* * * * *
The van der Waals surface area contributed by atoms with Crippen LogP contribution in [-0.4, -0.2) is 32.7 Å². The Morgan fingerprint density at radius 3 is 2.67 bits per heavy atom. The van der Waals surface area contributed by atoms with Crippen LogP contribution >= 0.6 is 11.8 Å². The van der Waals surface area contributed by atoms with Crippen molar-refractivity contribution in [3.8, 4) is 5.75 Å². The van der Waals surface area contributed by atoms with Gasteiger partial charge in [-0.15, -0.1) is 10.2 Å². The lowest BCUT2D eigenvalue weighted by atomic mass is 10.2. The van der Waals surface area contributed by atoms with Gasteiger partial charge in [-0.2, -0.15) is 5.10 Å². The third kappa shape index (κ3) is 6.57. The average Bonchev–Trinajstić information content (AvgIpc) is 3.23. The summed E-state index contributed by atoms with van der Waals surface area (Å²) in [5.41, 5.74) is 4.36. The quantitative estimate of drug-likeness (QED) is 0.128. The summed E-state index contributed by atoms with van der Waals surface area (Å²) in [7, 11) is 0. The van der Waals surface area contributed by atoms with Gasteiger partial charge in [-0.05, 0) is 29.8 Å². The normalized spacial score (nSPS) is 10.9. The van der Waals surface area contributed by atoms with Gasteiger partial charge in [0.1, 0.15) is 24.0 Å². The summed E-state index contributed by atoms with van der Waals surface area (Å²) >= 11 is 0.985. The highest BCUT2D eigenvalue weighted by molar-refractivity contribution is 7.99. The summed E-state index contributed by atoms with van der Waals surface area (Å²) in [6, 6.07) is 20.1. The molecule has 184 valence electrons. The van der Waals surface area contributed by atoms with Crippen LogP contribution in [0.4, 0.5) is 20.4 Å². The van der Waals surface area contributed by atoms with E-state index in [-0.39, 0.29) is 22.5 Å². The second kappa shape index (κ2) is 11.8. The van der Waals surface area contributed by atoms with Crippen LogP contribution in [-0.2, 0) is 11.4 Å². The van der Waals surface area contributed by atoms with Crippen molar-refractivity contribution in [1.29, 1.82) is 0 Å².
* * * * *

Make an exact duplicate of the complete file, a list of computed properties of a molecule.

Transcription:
The van der Waals surface area contributed by atoms with Crippen LogP contribution in [-0.4, -0.2) is 32.7 Å². The Morgan fingerprint density at radius 3 is 2.67 bits per heavy atom. The van der Waals surface area contributed by atoms with Crippen LogP contribution >= 0.6 is 11.8 Å². The van der Waals surface area contributed by atoms with Crippen molar-refractivity contribution in [3.8, 4) is 5.75 Å². The van der Waals surface area contributed by atoms with Gasteiger partial charge in [-0.15, -0.1) is 10.2 Å². The lowest BCUT2D eigenvalue weighted by atomic mass is 10.2. The van der Waals surface area contributed by atoms with Gasteiger partial charge in [-0.2, -0.15) is 5.10 Å². The third kappa shape index (κ3) is 6.57. The average Bonchev–Trinajstić information content (AvgIpc) is 3.23. The summed E-state index contributed by atoms with van der Waals surface area (Å²) in [5.41, 5.74) is 4.36. The quantitative estimate of drug-likeness (QED) is 0.128. The summed E-state index contributed by atoms with van der Waals surface area (Å²) in [7, 11) is 0. The van der Waals surface area contributed by atoms with Gasteiger partial charge in [-0.05, 0) is 29.8 Å². The normalized spacial score (nSPS) is 10.9. The van der Waals surface area contributed by atoms with Gasteiger partial charge in [0.1, 0.15) is 24.0 Å². The summed E-state index contributed by atoms with van der Waals surface area (Å²) >= 11 is 0.985. The highest BCUT2D eigenvalue weighted by molar-refractivity contribution is 7.99. The summed E-state index contributed by atoms with van der Waals surface area (Å²) in [6, 6.07) is 20.1. The molecule has 184 valence electrons. The van der Waals surface area contributed by atoms with Crippen LogP contribution in [0.4, 0.5) is 20.4 Å². The van der Waals surface area contributed by atoms with E-state index in [-0.39, 0.29) is 22.5 Å². The second kappa shape index (κ2) is 11.8. The van der Waals surface area contributed by atoms with Crippen LogP contribution in [-0.2, 0) is 11.4 Å². The van der Waals surface area contributed by atoms with Crippen molar-refractivity contribution in [1.29, 1.82) is 0 Å².